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PITTSTON-LUZERNE CORP. v. UNITED STATES

UNITED STATES DISTRICT COURT MIDDLE DISTRICT OF PENNSYLVANIA


October 20, 1949

PITTSTON-LUZERNE CORPORATION
v.
UNITED STATES et al.

The opinion of the court was delivered by: WATSON

This is a petition for an equitable determination praying for relief from alleged losses suffered in performance of contracts with the United States during the war. The action is brought under the War Contracts Hardship Claims Act, also known as the Lucas Act, c. 864, sections 1-6, 60 Stat. 902, as amended June 25, 1948, c. 646, section 37, 62 Stat. 992, 41 U.S.C.A. ยง 106 note.

The action is before the Court on a motion by the plaintiff to strike from the defendants' answer to the amended complaint defenses numbered two to eleven, inclusive, and the first partial defense, on the ground that they are redundant, immaterial and impertinent, and that the defenses raise questions which have already been decided by this Court in its Opinion and Order, filed July 19, 1949, D.C., 84 F.Supp. 800, denying defendants' motion to dismiss or for summary judgment.

 Even though the language in the defenses numbered two to eleven, inclusive, and in the first partial defense, may be regarded as redundant, immaterial and impertinent, it is not so prejudicial to the plaintiff that the defenses should be stricken. The language of pleadings is addressed to the trial judge, who may withhold it from the jury if he considers that it is in any way immaterial, or even trivial, and, meanwhile, the language complained of by the plaintiff can injure no one.

 It is true that the matters raised by certain defenses set forth in the answer and complained of by the plaintiff have been considered and ruled upon in this case, but, if the defendants insist on reasserting such defenses in the answer, the plaintiff is in no way harmed. The Order of this Court, filed July 19, 1949, denying defendants' motion to dismiss was but an interlocutory decree, which might be reconsidered and reviewed at any time prior to final judgment. Kenemer v. Arkansas Fuel Oil Co., 5 Cir., 1945, 151 F.2d 567. Reconsiderations appear even more likely in a case under the Lucas Act where little or no appellate review of such proceedings has been had, and where amendments to the Act are presently pending in Congress.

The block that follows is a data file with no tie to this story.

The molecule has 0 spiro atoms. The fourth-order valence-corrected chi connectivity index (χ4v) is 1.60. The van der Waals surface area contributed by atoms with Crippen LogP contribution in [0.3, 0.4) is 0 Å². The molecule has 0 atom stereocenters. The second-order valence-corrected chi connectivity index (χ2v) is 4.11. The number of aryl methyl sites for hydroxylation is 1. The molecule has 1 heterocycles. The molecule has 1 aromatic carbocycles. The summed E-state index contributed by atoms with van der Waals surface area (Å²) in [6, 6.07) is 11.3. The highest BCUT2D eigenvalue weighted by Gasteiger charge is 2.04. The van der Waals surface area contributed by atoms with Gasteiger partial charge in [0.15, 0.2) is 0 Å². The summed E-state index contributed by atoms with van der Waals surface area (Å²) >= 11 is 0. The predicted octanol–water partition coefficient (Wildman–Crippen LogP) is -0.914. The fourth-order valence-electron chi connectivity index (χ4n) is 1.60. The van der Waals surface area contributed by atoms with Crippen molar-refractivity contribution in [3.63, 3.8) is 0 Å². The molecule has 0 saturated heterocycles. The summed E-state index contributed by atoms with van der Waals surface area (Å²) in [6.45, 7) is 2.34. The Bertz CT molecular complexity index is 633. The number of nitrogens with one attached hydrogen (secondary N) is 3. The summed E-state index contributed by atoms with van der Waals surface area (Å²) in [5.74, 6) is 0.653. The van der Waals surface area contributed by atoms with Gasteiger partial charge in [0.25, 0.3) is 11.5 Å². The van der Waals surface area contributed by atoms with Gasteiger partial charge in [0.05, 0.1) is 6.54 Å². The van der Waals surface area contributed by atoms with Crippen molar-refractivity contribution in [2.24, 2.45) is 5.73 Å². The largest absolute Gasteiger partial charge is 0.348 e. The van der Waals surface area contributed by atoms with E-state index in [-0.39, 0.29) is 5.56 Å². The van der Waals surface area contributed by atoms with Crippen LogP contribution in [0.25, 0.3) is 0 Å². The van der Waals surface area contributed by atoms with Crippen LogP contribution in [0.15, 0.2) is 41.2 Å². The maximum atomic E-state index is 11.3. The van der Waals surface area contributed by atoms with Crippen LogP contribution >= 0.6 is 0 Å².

The language of Rule 12(f) of the Federal Rules of Civil Procedure, 28 U.S.C.A., is permissive, so that the Court to which a motion to strike is addressed has a wide measure of discretion, and such motions should not be granted if the Court is in any doubt that the averments objected to cannot avail as defenses, or if, under any contingency, one of the averments may raise an issue. Radtke Patents Corp. v. C. J. Tagliabue Mfg. Co. Inc., D.C.E.D.N.Y. 1939, 31 F.Supp. 226. Such motions to strike should be granted only where the allegations have no possible relation to the controversy and the moving party will be unduly prejudiced by a failure to strike. Meek v. Miller, D.C.M.D. Pa. 1940, 1 F.R.D. 162.

 The refusal of plaintiff's motion to strike will not prejudice the plaintiff and may, in fact, aid the Court in reaching a proper and final determination of the issues presented under the Lucas Act.

 Now, it is ordered that plaintiff's motion to strike from the defendants' answer to the amended complaint defenses numbered two to eleven, inclusive, and the first partial defense be, and it is hereby, denied.

19491020

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